Research Observes Increased Binge Drinking in the U.S.

ajphdrinkA recent study that appears in the American Journal of Public Health examined rates of alcohol consumption in every county throughout the United States. The study was conducted by researchers at the Institute for Health Metrics and Evaluation at the University of Washington. They found rates for binge drinking and heavy drinking to vary widely through different parts of the country, and observed an increase in binge drinking in recent years.

There are several health and social implications related to binge drinking, such as the potential for alcohol poisoning, domestic violence, assault, risky sexual behavior, driving under the influence and other behaviors. Interestingly, women are binge drinking at increasing rates. Some experts believe this may be because many women have busier schedules with full-time jobs, taking care of children and other family responsibilities, which combine to create a more stressful environment.

This means that when they do drink they tend to binge during their short windows of times allotted for socialization. “It has a lot to do with perception. It’s acceptable for the PTA mom to go and drink in a bar, it’s not so much with heroin,” commented Dani Kushla, the operator of an alcohol treatment facility.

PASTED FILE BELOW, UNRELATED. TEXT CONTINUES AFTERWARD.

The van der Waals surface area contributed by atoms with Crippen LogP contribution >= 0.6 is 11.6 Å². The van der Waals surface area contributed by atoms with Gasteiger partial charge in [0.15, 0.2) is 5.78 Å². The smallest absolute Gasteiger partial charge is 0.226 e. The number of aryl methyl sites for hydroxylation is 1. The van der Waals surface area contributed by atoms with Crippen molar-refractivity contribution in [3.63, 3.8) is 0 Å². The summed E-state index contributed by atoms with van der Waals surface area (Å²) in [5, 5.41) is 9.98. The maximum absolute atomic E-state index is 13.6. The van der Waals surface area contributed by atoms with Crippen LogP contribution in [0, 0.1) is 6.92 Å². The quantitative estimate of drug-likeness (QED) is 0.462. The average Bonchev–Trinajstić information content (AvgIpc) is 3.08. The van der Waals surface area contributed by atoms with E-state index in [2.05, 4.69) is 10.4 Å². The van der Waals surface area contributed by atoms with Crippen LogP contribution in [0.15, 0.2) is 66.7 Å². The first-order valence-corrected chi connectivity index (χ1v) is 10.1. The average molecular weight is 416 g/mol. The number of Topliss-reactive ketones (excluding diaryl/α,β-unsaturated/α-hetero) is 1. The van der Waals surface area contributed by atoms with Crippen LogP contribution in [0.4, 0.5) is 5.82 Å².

While men still binge drink more than women overall, it does appear that the gap between the sexes is closing. This surprised researchers, as traditionally women have abused alcohol far less than men. An ongoing problem in the U.S. is the amount of binge drinking that occurs on college campuses. Forming poor alcohol habits at a young age is dangerous because it is more likely that they will continue those habits after they are finished with school as well.

Researchers also included in their report that people who engage in binge drinking are more likely to have blood pressure problems, a lower life expectancy rate, heart disease and liver problems as a result of excessive alcohol consumption.